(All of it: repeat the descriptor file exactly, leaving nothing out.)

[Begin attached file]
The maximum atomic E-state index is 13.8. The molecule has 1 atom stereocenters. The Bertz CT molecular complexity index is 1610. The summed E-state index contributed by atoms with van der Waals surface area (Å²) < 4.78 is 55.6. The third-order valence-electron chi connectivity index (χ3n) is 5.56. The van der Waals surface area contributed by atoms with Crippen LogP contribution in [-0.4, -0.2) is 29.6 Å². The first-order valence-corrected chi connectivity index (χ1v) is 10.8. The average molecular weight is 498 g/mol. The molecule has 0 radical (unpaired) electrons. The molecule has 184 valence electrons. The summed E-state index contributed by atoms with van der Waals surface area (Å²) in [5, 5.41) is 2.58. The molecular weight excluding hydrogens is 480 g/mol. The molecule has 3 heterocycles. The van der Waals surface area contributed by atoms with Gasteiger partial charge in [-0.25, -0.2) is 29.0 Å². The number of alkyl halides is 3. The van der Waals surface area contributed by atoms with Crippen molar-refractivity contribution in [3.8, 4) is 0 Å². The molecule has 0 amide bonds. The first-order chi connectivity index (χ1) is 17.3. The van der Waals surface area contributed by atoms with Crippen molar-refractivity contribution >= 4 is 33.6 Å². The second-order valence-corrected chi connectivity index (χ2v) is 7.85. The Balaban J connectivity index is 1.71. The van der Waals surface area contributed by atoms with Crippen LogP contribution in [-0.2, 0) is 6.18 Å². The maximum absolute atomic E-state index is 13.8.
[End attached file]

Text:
The maximum atomic E-state index is 13.8. The molecule has 1 atom stereocenters. The Bertz CT molecular complexity index is 1610. The summed E-state index contributed by atoms with van der Waals surface area (Å²) < 4.78 is 55.6. The third-order valence-electron chi connectivity index (χ3n) is 5.56. The van der Waals surface area contributed by atoms with Crippen LogP contribution in [-0.4, -0.2) is 29.6 Å². The first-order valence-corrected chi connectivity index (χ1v) is 10.8. The average molecular weight is 498 g/mol. The molecule has 0 radical (unpaired) electrons. The molecule has 184 valence electrons. The summed E-state index contributed by atoms with van der Waals surface area (Å²) in [5, 5.41) is 2.58. The molecular weight excluding hydrogens is 480 g/mol. The molecule has 3 heterocycles. The van der Waals surface area contributed by atoms with Gasteiger partial charge in [-0.25, -0.2) is 29.0 Å². The number of alkyl halides is 3. The van der Waals surface area contributed by atoms with Crippen molar-refractivity contribution in [3.8, 4) is 0 Å². The molecule has 0 amide bonds. The first-order chi connectivity index (χ1) is 17.3. The van der Waals surface area contributed by atoms with Crippen molar-refractivity contribution >= 4 is 33.6 Å². The second-order valence-corrected chi connectivity index (χ2v) is 7.85. The Balaban J connectivity index is 1.71. The van der Waals surface area contributed by atoms with Crippen LogP contribution in [-0.2, 0) is 6.18 Å². The maximum absolute atomic E-state index is 13.8.